Single rooms may help to prevent nosocomial bloodstream infection and cross-transmission of methicillin-resistant Staphylococcus aureus in intensive care units
- 483 Downloads
Nosocomial infections remain a major problem in intensive care units. Several authorities have recommended housing patients in single rooms to prevent cross-transmission of potential pathogens, but this issue is currently debated. The aim of the present study was to compare the rate of nosocomial cross-contamination between patients hosted in single rooms versus bay rooms.
Prospective observational data acquisition over 2.5 years.
A 14-bed medico-surgical ICU, composed of six single-bed rooms plus a six-bed and a two-bed bay room served by the same staff.
Patients and participants
All patients admitted from 1 July 2002 to 31 December 2004.
Measurements and results
Prevalence of methicillin-resistant Staphylococcus aureus (MRSA) in admitted patients was 1.1% and acquisition rate 2.4%. The incidence density of MRSA acquisition was 4.1 [95% CI 2.7–6.3]/1,000 patient-days in bay rooms versus 1.3 [0.5–3.4]/1,000 patient-days in single rooms (p < 0.001). Pseudomonas spp. acquisition rate was 3.9 [2.5–6.1]/1,000 patient-days in bay rooms versus 0.7 [0.2–2.4]/1,000 patient-days in single rooms (p < 0.001), and Candida spp. colonization was 38.4 [33.3–44.1]/1,000 patient-days in bay rooms versus 13.8 [10.2–18.6]/1,000 patient-days (p < 0.001). By multivariate analysis, the relative risk of MRSA, Pseudomonas aeruginosa and Candida spp. acquisition in single rooms or cubicles versus bay rooms was 0.65, 0.61 and 0.75 respectively.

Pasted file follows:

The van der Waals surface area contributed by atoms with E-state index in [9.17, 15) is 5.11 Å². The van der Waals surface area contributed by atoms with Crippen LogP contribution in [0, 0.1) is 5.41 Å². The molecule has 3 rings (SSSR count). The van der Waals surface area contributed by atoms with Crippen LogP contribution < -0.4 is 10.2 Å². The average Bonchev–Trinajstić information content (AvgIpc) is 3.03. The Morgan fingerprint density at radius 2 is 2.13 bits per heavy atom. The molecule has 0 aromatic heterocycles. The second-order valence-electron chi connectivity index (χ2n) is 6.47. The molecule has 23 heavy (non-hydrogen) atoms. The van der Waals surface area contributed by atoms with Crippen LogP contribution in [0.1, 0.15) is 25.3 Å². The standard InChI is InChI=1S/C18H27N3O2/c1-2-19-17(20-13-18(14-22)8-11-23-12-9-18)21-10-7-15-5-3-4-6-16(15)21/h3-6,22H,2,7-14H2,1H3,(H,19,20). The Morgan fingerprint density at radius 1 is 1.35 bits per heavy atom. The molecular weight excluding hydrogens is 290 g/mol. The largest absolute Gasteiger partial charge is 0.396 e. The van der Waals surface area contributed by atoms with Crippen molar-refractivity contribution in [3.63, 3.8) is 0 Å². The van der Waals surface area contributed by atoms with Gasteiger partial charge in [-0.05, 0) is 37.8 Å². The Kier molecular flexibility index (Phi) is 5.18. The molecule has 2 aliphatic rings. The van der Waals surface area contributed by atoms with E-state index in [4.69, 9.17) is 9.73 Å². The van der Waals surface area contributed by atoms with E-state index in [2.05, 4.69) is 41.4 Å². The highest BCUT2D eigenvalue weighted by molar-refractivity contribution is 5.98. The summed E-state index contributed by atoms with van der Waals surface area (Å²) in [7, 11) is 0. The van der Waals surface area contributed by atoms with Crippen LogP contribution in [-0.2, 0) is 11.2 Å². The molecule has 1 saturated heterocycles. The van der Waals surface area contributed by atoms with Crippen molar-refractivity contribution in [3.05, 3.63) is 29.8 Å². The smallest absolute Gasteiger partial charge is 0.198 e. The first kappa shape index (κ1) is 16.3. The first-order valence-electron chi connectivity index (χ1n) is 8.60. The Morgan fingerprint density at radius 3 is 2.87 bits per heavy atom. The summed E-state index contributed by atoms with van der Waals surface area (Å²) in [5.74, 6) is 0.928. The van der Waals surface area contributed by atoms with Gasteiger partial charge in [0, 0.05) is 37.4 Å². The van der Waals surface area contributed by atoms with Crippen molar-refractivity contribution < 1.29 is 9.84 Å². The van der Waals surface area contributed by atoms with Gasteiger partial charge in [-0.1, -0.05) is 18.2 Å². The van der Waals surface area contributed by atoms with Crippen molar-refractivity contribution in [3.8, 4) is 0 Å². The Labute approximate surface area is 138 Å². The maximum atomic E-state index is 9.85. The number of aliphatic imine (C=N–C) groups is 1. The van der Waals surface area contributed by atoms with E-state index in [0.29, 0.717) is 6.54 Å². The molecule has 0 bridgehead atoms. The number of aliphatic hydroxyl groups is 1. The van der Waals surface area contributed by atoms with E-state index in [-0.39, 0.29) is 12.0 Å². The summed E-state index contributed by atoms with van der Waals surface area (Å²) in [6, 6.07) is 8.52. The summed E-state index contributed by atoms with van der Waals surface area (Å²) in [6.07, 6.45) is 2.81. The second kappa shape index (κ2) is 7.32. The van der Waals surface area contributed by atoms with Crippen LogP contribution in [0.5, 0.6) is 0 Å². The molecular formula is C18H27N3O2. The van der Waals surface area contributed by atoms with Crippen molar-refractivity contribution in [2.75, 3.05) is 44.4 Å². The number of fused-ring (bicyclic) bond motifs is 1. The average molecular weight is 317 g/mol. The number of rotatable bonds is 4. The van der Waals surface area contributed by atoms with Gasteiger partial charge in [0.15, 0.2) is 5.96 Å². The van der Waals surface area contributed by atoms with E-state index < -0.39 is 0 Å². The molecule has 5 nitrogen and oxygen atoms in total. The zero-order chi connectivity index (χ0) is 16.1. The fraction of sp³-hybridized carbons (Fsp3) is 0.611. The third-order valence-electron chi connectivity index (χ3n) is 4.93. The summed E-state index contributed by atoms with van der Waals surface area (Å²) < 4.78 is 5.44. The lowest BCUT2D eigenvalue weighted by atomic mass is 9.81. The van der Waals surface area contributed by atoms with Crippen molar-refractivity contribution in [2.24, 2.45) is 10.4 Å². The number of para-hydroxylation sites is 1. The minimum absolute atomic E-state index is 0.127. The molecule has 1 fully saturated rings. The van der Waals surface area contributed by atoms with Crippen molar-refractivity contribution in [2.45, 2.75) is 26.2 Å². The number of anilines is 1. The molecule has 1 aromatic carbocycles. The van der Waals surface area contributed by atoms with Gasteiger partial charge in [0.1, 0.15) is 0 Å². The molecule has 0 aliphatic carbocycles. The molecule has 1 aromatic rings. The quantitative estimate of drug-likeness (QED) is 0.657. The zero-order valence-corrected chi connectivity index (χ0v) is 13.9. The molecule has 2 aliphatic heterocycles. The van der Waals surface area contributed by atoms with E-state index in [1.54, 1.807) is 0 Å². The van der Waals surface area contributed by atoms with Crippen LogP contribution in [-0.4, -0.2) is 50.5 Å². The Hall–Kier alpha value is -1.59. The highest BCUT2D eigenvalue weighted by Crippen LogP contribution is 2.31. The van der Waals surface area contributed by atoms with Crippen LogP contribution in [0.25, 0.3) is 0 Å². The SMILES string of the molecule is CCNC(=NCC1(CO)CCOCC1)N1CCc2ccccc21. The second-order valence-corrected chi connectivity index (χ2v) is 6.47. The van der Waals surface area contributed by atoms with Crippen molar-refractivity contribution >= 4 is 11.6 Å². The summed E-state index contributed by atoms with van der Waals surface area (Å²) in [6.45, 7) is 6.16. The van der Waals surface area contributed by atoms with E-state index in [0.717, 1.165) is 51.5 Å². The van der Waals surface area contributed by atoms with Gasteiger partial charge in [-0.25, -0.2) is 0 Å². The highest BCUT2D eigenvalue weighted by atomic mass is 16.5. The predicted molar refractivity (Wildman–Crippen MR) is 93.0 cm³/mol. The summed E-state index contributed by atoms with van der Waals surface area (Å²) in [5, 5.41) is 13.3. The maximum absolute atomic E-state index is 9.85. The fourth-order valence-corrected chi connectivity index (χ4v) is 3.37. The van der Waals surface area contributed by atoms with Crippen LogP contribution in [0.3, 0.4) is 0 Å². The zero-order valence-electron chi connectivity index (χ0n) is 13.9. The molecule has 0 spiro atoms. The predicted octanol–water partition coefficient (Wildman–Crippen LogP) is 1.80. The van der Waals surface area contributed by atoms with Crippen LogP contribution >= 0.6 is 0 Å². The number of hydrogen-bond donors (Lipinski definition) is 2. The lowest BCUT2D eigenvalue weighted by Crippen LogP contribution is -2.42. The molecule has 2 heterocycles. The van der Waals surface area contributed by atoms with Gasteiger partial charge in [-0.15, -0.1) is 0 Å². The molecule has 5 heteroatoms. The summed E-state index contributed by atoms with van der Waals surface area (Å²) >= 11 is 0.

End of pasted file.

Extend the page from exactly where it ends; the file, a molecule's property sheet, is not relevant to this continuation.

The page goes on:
These data suggest that in an institution where MRSA is not hyperendemic, infection control measures may be more effective to prevent cross-transmission of microorganisms in patients housed in single rooms.
KeywordsInfection control Cross infection/epidemiology/*etiology/*prevention & control Handwashing Critical care Hygiene Prospective studies
- 7.Garner J, Jarvis W, Emori T, Horan T, Hughes J (1996) CDC definitions for nosocomial infections. In: Olmsted R (ed) APIC infection control and applied epidemiology: principles and practice. Mosby, St. Louis, pp. A1–A20Google Scholar
- 8.Garner JS, Hospital Infection Control Practices Advisory Committee. Guideline for isolation precautions in hospitals. CDC Bethesda. [http://www.cdc.gov/ncidod/dhqp/gl_isolation.html] accessed 2-13-2007
- 9.Boyce JM, Pittet D (2002) Guideline for Hand Hygiene in Health-Care Settings. Recommendations of the Healthcare Infection Control Practices Advisory Committee and the HICPAC/SHEA/APIC/IDSA Hand Hygiene Task Force. Society for Healthcare Epidemiology of America/Association for Professionals in Infection Control/Infectious Diseases Society of America. MMWR Recomm Rep 51:1–45PubMedGoogle Scholar
- 10.Gastmeier P, Schwab F, Geffers C, Ruden H (2004) To isolate or not to isolate? Analysis of data from the German Nosocomial Infection Surveillance System regarding the placement of patients with methicillin-resistant Staphylococcus aureus in private rooms in intensive care units. Infect Control Hosp Epidemiol 25:109–113PubMedCrossRefGoogle Scholar